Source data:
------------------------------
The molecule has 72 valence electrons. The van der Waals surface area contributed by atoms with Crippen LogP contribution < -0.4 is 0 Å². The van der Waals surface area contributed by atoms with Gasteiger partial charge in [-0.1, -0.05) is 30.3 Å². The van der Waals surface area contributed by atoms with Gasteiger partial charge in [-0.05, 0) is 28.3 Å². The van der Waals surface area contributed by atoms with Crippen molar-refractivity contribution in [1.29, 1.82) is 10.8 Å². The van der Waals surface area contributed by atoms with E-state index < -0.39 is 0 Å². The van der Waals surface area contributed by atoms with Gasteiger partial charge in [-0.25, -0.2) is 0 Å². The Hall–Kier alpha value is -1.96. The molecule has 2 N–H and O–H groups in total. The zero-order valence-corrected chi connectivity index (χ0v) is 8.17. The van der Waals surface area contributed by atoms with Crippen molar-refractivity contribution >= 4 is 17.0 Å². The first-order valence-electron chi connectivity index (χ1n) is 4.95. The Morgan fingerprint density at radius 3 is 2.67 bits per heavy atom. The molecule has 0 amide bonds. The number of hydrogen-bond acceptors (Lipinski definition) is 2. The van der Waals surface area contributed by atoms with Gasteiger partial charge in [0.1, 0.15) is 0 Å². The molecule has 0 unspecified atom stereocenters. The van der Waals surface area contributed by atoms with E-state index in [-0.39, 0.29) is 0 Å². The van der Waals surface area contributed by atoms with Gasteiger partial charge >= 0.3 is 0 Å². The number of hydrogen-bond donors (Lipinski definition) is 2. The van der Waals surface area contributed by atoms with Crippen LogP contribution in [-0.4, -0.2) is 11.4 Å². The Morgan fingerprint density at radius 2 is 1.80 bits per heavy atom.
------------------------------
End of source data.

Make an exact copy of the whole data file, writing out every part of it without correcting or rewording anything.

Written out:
The molecule has 72 valence electrons. The van der Waals surface area contributed by atoms with Crippen LogP contribution < -0.4 is 0 Å². The van der Waals surface area contributed by atoms with Gasteiger partial charge in [-0.1, -0.05) is 30.3 Å². The van der Waals surface area contributed by atoms with Gasteiger partial charge in [-0.05, 0) is 28.3 Å². The van der Waals surface area contributed by atoms with Crippen molar-refractivity contribution in [1.29, 1.82) is 10.8 Å². The van der Waals surface area contributed by atoms with E-state index < -0.39 is 0 Å². The van der Waals surface area contributed by atoms with Gasteiger partial charge in [-0.25, -0.2) is 0 Å². The Hall–Kier alpha value is -1.96. The molecule has 2 N–H and O–H groups in total. The zero-order valence-corrected chi connectivity index (χ0v) is 8.17. The van der Waals surface area contributed by atoms with Crippen molar-refractivity contribution >= 4 is 17.0 Å². The first-order valence-electron chi connectivity index (χ1n) is 4.95. The Morgan fingerprint density at radius 3 is 2.67 bits per heavy atom. The molecule has 0 amide bonds. The number of hydrogen-bond acceptors (Lipinski definition) is 2. The van der Waals surface area contributed by atoms with Gasteiger partial charge in [0.1, 0.15) is 0 Å². The molecule has 0 unspecified atom stereocenters. The van der Waals surface area contributed by atoms with E-state index in [-0.39, 0.29) is 0 Å². The van der Waals surface area contributed by atoms with Gasteiger partial charge >= 0.3 is 0 Å². The number of hydrogen-bond donors (Lipinski definition) is 2. The van der Waals surface area contributed by atoms with Crippen LogP contribution in [-0.4, -0.2) is 11.4 Å². The Morgan fingerprint density at radius 2 is 1.80 bits per heavy atom.